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EDITIONS
HE case studies Wednesday, 22 January, 2003, 18:01 GMT
Leeds students unimpressed
Amy Thompson
Amy Thompson: Working with poorer youngsters

With debts of 21,000 already accumulated, student Amy Thompson is not really expecting much to change for the better from the government's announcement on higher education funding.

A student at Leeds Metropolitan University, she is particularly opposed to allowing different universities to charge different levels of fees.

And new institutions such as hers could be labelled the "poor man's university," she warns.

The deferment of tuition fees until after graduation is welcome, she says.

Put off by debt

But the return of maintenance grants, she thinks, is a "token gesture" which will make little impact on the scale of the debt that has now become "part of the culture".

These youngsters are put off by debt ... the thousands of pounds talked about is a fortune for them

Amy Thompson

She is also involved in the efforts to widen access to her university, visiting schools in deprived areas from which the government wants to recruit more students.

And for the local youngsters she encourages to think about going to university, she thinks that the re-shaping of tuition fees will not make much difference.

"These youngsters are put off by debt, but the specific amounts mean nothing to them.

"The thousands of pounds talked about is a fortune for them. It would be for their parents."

Alien environment

For these young people the link between becoming a student and getting into debt will remain, she says, no matter how the boundaries are shifted around.

And she sees little sign that the changes will encourage youngsters who already believe that they "wouldn't fit in" in an unfamiliar university environment.

But her own high levels of debt, acquired during a PE degree, are not keeping her awake at night.

"I sometimes worry, but everyone is in the same situation.

"Everyone is in debt. We're encouraged to borrow."

'Bank not brain'

Like many other students, she has worked while she has studied, including three nights a week in an off-licence, but the debts have continued to rise.

Olivia Montague
Olivia Montague: New grant "a pittance"

What worries her more is the prospect that getting a well-paid job to pay off her debts seems to be becoming more difficult, and she says she has graduate friends who are stuck for years in low-paid work.

Her student union president, Olivia Montague, is scathing about the increase in student fees, asking how they can be squared with the government's aspiration to widen participation.

She also attacks the plan to allow different universities to set their own fees and says it will encourage elitism within higher education and that admissions will depend on "bank not brain".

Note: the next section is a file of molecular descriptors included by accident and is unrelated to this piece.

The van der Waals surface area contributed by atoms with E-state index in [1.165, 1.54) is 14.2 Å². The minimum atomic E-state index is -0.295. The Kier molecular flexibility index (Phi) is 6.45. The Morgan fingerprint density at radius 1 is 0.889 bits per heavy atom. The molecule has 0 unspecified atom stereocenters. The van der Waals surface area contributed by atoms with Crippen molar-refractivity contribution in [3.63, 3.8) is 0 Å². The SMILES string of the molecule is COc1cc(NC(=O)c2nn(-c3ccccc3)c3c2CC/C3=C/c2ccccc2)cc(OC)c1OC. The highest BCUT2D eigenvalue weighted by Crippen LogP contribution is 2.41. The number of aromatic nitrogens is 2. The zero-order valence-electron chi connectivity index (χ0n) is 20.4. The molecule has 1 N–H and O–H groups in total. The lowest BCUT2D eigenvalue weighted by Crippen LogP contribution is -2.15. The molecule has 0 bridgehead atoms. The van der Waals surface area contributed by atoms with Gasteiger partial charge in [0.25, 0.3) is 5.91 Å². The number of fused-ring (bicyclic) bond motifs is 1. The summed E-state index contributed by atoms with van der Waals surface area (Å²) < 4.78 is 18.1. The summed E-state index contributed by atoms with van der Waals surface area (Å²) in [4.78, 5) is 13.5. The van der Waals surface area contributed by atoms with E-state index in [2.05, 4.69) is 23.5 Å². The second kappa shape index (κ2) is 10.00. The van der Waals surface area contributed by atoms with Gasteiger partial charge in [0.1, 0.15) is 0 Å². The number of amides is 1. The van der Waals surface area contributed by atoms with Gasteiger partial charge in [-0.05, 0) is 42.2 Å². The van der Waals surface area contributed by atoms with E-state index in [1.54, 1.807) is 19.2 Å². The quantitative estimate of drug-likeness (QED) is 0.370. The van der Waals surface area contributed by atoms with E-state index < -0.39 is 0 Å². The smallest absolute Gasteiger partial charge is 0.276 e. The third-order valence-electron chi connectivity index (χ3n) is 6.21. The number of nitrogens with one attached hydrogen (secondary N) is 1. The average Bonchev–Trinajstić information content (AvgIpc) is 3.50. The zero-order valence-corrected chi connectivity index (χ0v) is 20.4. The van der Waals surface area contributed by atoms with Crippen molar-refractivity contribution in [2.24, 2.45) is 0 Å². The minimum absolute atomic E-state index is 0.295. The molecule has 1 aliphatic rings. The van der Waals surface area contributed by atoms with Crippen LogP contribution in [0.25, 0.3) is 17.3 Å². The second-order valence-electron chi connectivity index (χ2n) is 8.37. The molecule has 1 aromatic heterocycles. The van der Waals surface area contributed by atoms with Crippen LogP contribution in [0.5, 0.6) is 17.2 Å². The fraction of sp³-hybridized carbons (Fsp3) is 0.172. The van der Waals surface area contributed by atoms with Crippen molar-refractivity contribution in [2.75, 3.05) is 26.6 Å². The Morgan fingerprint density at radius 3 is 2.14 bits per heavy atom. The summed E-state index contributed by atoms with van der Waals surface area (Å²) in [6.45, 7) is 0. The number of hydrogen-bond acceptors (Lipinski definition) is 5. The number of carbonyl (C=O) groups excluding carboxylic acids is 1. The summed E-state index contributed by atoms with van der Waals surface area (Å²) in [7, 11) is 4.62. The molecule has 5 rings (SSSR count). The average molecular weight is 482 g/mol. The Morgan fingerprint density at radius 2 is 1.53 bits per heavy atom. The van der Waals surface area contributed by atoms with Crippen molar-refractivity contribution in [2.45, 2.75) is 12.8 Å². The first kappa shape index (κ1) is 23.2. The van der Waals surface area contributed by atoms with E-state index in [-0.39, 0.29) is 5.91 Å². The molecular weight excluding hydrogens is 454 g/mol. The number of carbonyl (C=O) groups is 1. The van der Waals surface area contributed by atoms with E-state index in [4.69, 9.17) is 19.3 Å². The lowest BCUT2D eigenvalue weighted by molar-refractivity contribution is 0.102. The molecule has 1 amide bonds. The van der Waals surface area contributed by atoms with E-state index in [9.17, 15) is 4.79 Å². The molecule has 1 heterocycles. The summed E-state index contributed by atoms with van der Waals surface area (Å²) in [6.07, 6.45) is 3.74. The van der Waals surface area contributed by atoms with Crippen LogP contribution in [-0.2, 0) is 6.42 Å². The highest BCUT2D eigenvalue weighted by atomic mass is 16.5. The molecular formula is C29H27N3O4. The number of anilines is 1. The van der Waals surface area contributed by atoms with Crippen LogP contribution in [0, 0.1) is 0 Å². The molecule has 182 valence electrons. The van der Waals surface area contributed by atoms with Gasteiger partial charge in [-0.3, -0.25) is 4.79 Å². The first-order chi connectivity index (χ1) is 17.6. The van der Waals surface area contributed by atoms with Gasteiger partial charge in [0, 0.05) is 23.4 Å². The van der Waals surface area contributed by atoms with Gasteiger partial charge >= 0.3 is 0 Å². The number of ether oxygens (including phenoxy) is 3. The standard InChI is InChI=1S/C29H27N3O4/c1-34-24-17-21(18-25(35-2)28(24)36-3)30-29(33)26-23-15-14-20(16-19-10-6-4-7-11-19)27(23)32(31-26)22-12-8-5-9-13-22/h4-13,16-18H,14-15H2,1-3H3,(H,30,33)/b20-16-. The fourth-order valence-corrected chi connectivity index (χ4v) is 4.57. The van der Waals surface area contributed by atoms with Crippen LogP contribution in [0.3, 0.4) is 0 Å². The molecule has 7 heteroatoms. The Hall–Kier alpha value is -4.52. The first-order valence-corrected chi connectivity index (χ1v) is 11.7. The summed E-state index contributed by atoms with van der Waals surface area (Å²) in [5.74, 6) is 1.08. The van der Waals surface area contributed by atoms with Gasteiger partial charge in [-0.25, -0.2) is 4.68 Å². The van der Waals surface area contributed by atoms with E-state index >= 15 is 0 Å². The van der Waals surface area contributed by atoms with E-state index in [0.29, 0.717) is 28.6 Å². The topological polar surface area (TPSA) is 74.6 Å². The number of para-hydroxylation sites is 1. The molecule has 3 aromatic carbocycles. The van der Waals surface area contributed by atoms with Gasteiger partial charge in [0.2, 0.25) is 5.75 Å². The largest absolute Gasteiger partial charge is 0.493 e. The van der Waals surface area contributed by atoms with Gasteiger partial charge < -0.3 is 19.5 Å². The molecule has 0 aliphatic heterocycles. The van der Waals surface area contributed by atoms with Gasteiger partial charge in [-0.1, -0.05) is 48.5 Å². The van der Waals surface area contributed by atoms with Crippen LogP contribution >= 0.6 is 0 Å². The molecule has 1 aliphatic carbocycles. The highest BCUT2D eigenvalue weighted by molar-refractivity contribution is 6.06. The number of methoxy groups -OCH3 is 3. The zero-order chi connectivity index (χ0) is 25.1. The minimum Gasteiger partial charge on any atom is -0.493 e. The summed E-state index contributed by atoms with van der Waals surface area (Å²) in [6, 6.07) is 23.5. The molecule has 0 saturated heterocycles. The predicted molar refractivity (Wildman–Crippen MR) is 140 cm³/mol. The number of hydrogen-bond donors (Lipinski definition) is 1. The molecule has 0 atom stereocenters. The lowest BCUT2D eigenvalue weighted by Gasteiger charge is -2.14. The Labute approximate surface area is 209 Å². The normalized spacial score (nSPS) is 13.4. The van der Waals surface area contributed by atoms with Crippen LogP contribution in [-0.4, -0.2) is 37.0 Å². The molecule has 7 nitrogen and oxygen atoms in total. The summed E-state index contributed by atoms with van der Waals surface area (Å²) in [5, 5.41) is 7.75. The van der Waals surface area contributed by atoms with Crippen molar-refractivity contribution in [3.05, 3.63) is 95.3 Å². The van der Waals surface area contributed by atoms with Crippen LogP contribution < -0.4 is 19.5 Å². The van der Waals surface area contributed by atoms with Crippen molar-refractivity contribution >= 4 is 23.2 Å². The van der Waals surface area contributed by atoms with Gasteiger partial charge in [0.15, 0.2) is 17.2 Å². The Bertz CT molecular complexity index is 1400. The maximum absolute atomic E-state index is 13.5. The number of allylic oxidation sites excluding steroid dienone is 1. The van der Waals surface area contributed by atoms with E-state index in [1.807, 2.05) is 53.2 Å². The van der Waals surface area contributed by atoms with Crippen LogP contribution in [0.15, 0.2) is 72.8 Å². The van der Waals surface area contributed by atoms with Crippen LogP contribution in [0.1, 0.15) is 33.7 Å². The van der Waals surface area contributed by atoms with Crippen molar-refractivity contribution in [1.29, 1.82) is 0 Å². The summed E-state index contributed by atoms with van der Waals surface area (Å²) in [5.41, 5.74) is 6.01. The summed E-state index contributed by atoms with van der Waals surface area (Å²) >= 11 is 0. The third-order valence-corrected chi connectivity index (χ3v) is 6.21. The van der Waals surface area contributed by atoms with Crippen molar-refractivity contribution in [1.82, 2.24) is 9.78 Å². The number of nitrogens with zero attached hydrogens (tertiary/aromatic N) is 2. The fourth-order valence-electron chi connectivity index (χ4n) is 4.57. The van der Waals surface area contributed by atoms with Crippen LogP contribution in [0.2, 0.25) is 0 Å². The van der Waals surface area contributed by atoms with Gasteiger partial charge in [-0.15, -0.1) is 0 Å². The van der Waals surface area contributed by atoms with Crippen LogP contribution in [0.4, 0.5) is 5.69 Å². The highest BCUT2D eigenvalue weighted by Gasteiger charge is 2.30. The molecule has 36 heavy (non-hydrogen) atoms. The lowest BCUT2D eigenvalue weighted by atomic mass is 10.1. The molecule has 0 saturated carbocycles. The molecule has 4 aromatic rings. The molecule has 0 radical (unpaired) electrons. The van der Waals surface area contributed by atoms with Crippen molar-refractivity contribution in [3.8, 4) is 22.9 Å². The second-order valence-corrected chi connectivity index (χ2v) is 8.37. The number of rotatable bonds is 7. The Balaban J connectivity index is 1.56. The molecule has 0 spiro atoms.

Debt remains a deterrence for applicants, particularly for poorer students, she says. And the "pittance" of a maintenance grant will not change that.

Elite institution

The fear that allowing universities to set their own level of fees would promote social divisiveness was echoed by students at the University of Leeds.

Lucy Abell
We'll still be paying for our higher education when our own children are starting at university

Lucy Abell

At the opposite end of the spectrum from Leeds Metropolitan, this is a member of the prestigious Russell Group of research-led universities and student leaders are concerned that poorer applicants could be priced out.

Students' union spokesperson, Lucy Abell, warned that this could see the emergence of higher-charging, socially exclusive universities.

She says she comes from a poorer background herself, and if there had been a price difference between institutions it would have influenced her choice of university.

Middle England hit

There could be a particular squeeze on middle income families, she says, who will miss out on support and will face the full level of debt.

"The very poor students will be encouraged by grants. And the rich have never had to worry in the first place.

"But the people in the middle will have to worry," she says.

And it could mean they look for cheaper courses to avoid debt, leaving the leading universities to the wealthy.

It would be much fairer, she argues, if there was a fixed, flat-rate charge regardless of institution or course.

Despite approving of the end of up-front fees, she says students will be disappointed by the overall package of proposals.

"The government has let us down.

"We'll still be paying for our higher education when our own children are starting at university."

See also:

20 Jan 03 | Education
14 Jan 03 | Education
11 Jan 03 | Mike Baker
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